My husband and I moved “home” to the top apple growing state:
So of course we have to grow apple trees, right!?
We landed on acreage with an old orchard
(approx. 15 trees – mostly apple with a few pear and cherry).
Our kindly landlord (my dad!) let us roost comfortably on our rental land, appreciative of someone else taking over the old, somewhat neglected trees on a north facing slope. We kept many and are rotating some of them out with new plants over time.
The current trees are functional in that we get a harvest each year, most of which goes towards apple cider (for vinegar, boiled syrup, hot mulled cider, etc.), some for eating, and several wooden boxes wrapped for storage throughout the year.
Here it is June and we STILL have wrapped apples!
They are “applesauce” quality at this point or wonderful to slice and feed the sheep.
But to be honest, the quality of apples does not “knock my socks off” – they’re lacking pizzazz. Some are really delicious, but it’s all over the board.
A couple years ago we searched locally (Costco) and installed two young trees:
This is their first year bearing fruit, finally!
Still not quite content that we had planted enough new varieties, and after tasting the shockingly tart – amazingly flavorful CRABAPPLE Cider made by our neighbors,
I knew we needed to keep looking!
A visit to Poverty Lane Orchards several years ago provided us with the opportunity to taste-test several unique heirloom varieties.
One in particular caught my fancy with its small size and lavender aftertones:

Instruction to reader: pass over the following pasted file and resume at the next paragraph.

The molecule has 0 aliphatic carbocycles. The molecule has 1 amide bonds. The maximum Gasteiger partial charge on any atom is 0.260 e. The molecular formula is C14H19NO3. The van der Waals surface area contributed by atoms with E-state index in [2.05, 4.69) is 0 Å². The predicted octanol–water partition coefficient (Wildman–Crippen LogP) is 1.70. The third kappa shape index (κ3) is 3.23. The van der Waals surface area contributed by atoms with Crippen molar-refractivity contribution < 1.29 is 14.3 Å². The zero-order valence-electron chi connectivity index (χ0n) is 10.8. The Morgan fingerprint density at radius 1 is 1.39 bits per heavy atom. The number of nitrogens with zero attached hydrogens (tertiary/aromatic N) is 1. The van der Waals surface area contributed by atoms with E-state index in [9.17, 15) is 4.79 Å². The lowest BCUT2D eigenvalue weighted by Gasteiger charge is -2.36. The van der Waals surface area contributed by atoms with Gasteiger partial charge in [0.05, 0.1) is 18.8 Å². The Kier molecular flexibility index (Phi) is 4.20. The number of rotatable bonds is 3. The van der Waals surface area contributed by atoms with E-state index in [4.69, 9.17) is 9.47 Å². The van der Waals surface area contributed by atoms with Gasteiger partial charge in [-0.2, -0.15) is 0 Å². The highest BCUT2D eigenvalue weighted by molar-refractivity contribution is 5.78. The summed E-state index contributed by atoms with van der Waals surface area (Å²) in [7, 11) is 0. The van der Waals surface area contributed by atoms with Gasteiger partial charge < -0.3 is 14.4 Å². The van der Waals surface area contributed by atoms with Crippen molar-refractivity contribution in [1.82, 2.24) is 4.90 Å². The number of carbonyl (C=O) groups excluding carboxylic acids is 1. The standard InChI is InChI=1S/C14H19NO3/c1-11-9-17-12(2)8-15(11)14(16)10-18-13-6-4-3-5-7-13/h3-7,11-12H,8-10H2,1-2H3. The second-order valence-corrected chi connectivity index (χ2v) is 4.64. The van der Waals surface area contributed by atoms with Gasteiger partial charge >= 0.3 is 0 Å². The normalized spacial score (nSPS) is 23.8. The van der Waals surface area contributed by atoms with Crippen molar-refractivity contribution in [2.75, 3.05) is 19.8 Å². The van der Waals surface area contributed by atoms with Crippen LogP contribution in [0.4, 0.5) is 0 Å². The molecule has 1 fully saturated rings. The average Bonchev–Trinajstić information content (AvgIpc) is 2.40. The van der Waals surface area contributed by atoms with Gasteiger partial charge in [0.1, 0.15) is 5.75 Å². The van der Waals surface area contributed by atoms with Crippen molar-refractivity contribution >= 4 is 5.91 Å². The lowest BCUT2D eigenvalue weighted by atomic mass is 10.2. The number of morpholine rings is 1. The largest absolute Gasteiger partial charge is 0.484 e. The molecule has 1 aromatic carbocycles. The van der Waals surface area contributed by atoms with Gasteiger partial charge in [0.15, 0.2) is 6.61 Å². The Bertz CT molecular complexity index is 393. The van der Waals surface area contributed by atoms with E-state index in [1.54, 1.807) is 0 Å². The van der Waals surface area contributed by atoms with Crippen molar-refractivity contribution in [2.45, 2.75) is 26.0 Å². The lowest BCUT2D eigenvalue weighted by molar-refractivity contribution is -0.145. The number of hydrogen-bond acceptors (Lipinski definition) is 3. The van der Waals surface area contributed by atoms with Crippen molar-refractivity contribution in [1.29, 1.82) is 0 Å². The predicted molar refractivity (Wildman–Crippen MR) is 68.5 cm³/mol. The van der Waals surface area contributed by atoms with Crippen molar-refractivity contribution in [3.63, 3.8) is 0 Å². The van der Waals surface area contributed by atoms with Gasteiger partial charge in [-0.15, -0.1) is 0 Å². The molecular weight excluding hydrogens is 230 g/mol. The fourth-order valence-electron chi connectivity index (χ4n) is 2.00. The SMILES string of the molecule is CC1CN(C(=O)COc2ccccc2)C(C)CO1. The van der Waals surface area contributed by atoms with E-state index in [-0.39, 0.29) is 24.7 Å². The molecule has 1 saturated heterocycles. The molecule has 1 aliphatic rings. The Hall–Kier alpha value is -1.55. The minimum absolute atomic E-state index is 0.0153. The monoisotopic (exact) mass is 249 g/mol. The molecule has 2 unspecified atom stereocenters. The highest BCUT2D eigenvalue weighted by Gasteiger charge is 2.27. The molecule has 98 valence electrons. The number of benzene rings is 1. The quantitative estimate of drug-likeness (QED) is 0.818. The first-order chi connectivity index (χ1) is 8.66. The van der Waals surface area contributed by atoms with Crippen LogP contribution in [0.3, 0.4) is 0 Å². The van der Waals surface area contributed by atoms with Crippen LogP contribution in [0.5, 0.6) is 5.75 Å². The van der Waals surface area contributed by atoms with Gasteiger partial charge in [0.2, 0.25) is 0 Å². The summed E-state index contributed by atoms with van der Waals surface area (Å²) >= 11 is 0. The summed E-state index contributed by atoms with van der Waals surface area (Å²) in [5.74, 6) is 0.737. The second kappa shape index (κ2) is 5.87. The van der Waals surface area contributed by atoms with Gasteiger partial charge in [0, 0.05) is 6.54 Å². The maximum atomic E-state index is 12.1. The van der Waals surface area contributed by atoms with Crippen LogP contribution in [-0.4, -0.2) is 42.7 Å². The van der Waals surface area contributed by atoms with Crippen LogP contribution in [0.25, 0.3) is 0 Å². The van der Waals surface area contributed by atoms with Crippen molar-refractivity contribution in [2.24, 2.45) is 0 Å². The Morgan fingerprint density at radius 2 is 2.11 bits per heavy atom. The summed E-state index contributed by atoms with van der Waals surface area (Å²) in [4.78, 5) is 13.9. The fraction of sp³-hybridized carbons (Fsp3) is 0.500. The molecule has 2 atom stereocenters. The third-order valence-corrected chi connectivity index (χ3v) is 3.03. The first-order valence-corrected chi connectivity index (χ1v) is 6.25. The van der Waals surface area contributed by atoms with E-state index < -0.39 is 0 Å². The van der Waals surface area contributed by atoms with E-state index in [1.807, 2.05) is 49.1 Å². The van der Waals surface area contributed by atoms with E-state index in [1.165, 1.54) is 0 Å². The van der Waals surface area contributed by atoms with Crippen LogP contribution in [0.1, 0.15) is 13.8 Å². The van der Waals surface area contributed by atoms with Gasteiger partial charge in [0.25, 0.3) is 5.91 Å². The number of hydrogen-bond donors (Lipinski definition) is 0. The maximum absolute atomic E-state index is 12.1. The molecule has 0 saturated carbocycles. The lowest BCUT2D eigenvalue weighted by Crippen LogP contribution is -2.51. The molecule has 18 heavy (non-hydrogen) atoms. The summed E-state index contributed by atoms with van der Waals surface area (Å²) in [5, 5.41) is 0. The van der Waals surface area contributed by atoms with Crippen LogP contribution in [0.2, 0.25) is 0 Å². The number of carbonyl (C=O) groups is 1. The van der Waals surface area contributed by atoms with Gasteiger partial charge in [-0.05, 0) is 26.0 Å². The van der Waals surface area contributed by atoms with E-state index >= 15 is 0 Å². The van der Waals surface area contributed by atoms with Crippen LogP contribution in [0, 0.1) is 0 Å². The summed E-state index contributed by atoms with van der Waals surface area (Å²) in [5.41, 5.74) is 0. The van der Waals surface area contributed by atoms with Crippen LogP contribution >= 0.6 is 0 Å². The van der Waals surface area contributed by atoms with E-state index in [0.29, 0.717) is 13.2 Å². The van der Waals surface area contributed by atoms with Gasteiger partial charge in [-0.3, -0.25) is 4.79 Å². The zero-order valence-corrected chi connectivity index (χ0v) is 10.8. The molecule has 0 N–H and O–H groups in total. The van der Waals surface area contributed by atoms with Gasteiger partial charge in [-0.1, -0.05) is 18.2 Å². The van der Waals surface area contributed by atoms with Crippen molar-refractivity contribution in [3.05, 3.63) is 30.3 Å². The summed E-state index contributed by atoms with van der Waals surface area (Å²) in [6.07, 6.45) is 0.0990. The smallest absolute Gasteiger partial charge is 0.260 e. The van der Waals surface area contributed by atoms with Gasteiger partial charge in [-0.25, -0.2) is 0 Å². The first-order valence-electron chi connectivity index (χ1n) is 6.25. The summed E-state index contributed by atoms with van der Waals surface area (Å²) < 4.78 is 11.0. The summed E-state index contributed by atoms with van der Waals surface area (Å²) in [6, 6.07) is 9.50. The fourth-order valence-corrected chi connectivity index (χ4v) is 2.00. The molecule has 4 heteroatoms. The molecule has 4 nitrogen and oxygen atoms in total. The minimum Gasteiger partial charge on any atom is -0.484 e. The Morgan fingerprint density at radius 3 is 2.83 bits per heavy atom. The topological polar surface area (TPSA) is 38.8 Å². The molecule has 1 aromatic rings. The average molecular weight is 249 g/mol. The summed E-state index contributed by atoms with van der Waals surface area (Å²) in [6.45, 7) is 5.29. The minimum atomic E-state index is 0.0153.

described as “high-acid, great for cider and eating, small size“
Quote: “Wickson is one of our more reliable apples; they ripen late enough to miss the mid-fall heat and always set a good crop. People are expecting them to be tart like a crab, but instead like you knibble them down to the core as the flesh is crisp and very flavorful.
You are correct in suspecting they would make great cider, as they were bred by Albert Etter just for that purpose.“
The other one that most fascinated me was the rough-skinned, crisp:
described as “wonderful all-around apple for cider, eating, baking“
Who knew there was a Russet apple?
An online search found both of those varieties, shipped to my door
from Vintage Virginia Apples (excellent quality, highly recommended!)
And these trees just happen to be pollinators for each other: http://www.orangepippintrees.com/pollinationchecker.aspx
The Virginia trees transplanted so well, I couldn’t help myself, I looked for more:
with red flesh – yes, red on the inside!
Quote: “The apple is bracingly acidic with the warm sweetness of strawberries. And the fruit’s beauty tops even its flavor.”
I found them for sale by One Green World in Oregon and I am soooo excited for them to arrive!!